2006: A Ticking Time Bomb? 3-2-1 Blastoff

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Let the celebration begin. Hayley Mills, Sally Fields and Patty Duke turn 60 this year. So do Presidents Bush and Clinton, Donald Trump and Cher. Joining them will be the front edge of millions of aging Boomers who are anticipated to retire or change careers in unprecedented numbers. This is the leading edge of a series of events and workforce trends that author-workforce expert Ira S. Wolfe has called The Perfect Labor Storm.

Let the celebration begin. Hayley Mills, Sally Fields and Patty Duke turn 60 this year. So do Presidents Bush and Clinton, Donald Trump and Cher. Joining them will be the front edge of millions of aging Boomers who are anticipated to retire or change careers in unprecedented numbers. This is the leading edge of a series of events and workforce trends that author-workforce expert Ira S. Wolfe has called The Perfect Labor Storm.

Wolfe, founder and president of Success Performance Solutions, recalls six years ago when he first warned about skilled worker shortages. “I received many comments like “interesting” and “thought-provoking,” he recalls, “but many executives and business owners chose to ignore the warning.” Today, stories about skilled worker shortages is front-page news and time to fill open critical positions is growing longer and longer. “The Perfect Labor Storm,” Wolfe contends, “is no longer just a forecast for the future but an imminent threat for the present.”

Wolfe offers highlights of a few stories he believes will dominate the news in 2006 and beyond.

A Shrinking Workforce

The number of U.S. workers between ages 55 and 64 will grow 51 percent to 25 million by 2012, meaning the fastest-growing portion of the work force is the one at most risk of retiring soon. At the same time, the number of workers between ages 35 and 44 is expected to shrink by 7 percent.

New Skills Required

While many workers continue to use skills learned in an Industrial age, consumer demands have changed. Jobs now require skills for service and knowledge, not manual labor. In 1955, 40.5 percent of the U.S. workforce was engaging in manufacturing, construction, and mining. By the end of 2005, those industries employed only 15.8 percent of the workforce. Service-producing industry sent paychecks to 41.8 percent of workers.

Is Education The Answer?

Many point to better education as the solution. But education has its own problems. Today's workforce is the most educated in the world. That is all about to change. U.S. high school students are getting their lunches eaten when it comes to math and science scores compared to the most advanced economies of Europe and Asia.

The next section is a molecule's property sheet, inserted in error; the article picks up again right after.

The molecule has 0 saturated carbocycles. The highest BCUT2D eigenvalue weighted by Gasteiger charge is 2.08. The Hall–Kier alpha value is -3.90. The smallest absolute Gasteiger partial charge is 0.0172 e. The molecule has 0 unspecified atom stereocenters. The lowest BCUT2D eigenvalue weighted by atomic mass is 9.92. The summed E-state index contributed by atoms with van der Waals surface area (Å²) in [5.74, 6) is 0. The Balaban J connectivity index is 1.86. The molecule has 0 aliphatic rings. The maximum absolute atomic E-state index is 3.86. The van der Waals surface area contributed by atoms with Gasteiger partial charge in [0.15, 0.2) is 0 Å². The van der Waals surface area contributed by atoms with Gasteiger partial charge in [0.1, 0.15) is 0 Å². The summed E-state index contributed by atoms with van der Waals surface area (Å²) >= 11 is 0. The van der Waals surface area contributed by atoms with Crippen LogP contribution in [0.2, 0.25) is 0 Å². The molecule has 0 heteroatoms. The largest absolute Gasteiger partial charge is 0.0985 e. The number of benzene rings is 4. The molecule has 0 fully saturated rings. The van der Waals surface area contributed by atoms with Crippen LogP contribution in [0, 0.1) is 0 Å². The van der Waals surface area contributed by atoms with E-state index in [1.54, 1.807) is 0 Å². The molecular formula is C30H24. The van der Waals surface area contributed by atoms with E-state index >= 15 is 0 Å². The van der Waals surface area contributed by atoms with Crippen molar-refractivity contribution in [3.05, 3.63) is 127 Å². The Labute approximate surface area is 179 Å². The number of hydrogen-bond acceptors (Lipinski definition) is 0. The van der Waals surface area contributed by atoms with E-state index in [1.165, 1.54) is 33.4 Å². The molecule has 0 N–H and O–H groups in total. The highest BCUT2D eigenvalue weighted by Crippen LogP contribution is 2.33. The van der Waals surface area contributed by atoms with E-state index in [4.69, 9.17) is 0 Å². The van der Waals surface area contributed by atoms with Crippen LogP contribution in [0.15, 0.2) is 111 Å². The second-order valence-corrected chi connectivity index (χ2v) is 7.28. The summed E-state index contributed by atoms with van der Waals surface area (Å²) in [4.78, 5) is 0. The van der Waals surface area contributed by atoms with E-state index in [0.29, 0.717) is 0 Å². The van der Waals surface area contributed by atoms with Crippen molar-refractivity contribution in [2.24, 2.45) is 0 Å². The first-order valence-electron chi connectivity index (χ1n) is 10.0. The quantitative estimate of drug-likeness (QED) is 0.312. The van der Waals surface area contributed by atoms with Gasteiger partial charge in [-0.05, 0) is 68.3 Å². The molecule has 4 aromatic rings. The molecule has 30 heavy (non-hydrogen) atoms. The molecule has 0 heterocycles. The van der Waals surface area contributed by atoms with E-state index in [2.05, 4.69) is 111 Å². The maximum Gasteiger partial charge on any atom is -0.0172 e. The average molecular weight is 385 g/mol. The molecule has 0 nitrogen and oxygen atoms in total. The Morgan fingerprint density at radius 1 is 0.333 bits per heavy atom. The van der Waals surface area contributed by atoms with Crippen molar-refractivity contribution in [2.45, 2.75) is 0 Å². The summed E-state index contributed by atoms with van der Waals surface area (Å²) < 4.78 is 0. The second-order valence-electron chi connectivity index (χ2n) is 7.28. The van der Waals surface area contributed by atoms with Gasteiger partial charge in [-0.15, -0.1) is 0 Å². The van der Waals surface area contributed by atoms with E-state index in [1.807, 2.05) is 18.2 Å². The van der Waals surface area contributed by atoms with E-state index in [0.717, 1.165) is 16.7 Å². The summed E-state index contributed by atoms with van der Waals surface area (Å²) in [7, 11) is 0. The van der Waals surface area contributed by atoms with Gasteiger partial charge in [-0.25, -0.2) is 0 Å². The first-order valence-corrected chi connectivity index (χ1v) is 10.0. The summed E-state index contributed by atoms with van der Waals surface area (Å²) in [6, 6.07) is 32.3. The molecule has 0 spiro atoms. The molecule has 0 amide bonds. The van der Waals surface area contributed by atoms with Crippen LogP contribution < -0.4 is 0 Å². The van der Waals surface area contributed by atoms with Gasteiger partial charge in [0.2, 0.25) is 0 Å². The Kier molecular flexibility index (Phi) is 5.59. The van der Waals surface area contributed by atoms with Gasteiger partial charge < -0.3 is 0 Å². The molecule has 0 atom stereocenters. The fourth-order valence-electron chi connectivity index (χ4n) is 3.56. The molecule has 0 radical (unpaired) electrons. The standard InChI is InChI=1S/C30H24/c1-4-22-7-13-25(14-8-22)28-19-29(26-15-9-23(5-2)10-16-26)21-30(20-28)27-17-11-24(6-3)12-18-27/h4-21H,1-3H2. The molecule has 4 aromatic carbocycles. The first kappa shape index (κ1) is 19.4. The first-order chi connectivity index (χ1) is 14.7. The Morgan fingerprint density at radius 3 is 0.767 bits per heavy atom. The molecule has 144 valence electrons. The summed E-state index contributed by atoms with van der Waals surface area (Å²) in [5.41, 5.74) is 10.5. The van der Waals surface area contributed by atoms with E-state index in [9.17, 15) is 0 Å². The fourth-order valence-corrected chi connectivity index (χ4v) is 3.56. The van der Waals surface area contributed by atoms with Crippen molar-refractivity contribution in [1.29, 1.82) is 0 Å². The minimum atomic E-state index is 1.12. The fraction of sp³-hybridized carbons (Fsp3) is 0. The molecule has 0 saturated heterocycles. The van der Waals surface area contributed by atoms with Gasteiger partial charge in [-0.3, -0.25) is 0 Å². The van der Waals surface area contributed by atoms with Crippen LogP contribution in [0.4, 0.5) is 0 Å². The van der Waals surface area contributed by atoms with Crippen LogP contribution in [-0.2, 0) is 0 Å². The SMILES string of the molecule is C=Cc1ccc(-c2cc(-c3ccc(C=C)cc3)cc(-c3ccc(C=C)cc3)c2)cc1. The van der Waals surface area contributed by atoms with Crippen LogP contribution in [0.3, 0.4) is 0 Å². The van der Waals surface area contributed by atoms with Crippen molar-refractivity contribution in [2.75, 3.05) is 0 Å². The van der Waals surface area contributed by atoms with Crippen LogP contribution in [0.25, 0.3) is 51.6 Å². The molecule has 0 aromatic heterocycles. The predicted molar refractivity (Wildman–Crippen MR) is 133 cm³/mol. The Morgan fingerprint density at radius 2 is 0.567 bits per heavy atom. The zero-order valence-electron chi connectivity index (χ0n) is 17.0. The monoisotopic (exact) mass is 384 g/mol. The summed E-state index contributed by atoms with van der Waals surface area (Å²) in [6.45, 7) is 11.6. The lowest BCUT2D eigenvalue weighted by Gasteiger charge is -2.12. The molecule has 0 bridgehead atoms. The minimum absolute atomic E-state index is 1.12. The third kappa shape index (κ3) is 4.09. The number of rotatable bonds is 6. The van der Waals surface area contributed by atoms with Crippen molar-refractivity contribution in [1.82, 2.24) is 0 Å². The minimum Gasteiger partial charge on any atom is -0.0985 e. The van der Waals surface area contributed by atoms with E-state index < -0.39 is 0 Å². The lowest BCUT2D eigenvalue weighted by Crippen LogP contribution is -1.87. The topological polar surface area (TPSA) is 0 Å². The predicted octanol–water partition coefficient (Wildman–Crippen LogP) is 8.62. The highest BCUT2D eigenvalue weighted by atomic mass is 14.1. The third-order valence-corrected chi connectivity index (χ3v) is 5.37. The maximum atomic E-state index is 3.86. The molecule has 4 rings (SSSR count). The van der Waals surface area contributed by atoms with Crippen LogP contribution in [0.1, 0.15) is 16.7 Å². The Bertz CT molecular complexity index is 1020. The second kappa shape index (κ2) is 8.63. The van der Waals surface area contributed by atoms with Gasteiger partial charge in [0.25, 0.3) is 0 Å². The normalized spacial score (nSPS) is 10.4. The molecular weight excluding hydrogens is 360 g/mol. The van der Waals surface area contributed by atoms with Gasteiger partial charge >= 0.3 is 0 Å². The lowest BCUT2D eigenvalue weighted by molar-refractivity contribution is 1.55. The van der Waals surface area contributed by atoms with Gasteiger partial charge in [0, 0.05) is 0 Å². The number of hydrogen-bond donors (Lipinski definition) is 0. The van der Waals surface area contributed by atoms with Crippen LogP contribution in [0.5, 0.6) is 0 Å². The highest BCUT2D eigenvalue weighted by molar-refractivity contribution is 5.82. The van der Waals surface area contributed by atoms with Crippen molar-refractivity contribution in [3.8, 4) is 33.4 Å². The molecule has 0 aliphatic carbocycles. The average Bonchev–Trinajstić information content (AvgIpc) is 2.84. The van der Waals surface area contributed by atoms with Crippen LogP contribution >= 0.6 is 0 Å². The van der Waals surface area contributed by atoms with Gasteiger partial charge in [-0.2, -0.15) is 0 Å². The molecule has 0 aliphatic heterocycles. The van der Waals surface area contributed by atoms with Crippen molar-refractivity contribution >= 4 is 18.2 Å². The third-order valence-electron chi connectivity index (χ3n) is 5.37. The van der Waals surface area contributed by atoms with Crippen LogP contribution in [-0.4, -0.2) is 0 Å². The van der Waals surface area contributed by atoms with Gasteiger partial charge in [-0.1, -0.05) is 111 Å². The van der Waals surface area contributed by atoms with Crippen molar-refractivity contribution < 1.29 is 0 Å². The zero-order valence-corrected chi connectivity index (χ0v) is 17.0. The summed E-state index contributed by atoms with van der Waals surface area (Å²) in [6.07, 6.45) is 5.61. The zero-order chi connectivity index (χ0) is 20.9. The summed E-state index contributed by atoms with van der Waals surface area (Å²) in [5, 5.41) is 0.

No Industry Left Behind

Nearly every industry is predicting severe employee shortages, including manufacturing. Despite over 2 million layoffs, 500,000 vacancies exist for manufacturing jobs. Why? The available worker, including the employed, doesn’t have the right skills. The same forecast holds for healthcare, construction and technology.

Ticking time bombs: health care and pensions

For the first time in history retirees are living longer after retirements then they worked for the company or paid into social security. Many organizations including the government are facing huge funding shortfalls. The rules about retirement haven’t kept up with life expectancy.

As a result, public pension and health benefits for the elderly are on track to double while at the same time the old-age dependency ratio (nonworking older person per workers) will double.

Living Longer Costs Money

The health care consumption level of a 70-year-old far exceeds the consumption level of a 30 year old. By one estimate, the average elderly American consumes 37 percent more than the average worker.

As a result, Americans will be expected to pay more for their own health care and more for their dependents through more out-of-pocket payments and increased tax bills required to fund public supported health care.

Consumer-Driven Health Care

Shifting responsibility for health care to the consumer may be the right thing to do but employers and the government are asking a lot when lay people are expected to shop for a provider, decide when to seek care, wait weeks or months to get an appointment, juggle the appointment time with the demands of working, and navigate a complex system of bills and payments.

At least 77 million people in the U.S. -- or two out of every five adults -- have a hard time paying for medical bills or have accrued debt as a result of health care expenses. Two-thirds of people, which includes many workers, with a medical bill or debt trouble go without care because of cost. Meanwhile their health deteriorates. Minor ailments become severe and chronic conditions evolve into acute emergencies.

More than Pocket Change

Losing experienced workers is only part of the problem. Replacing them comes with a high cost. At a time when the cost of doing business is rising and profits are squeezed, the average "cost-to-hire" and "time-to-fill" in 2005 was $7,123 and 37 days, respectively. The number goes up exponentially when recruiting and hiring knowledge workers. (Source: 2005 SHRM Human Capital Benchmarking Study)

Wolfe says, “this combination of an aging population and a shrinking workforce will increase the pressure to reduce pensions, delay retirement, increase outsourcing and open up immigration.”

For more workforce facts and demographic trends, visit http://www.perfectlaborstorm.com.

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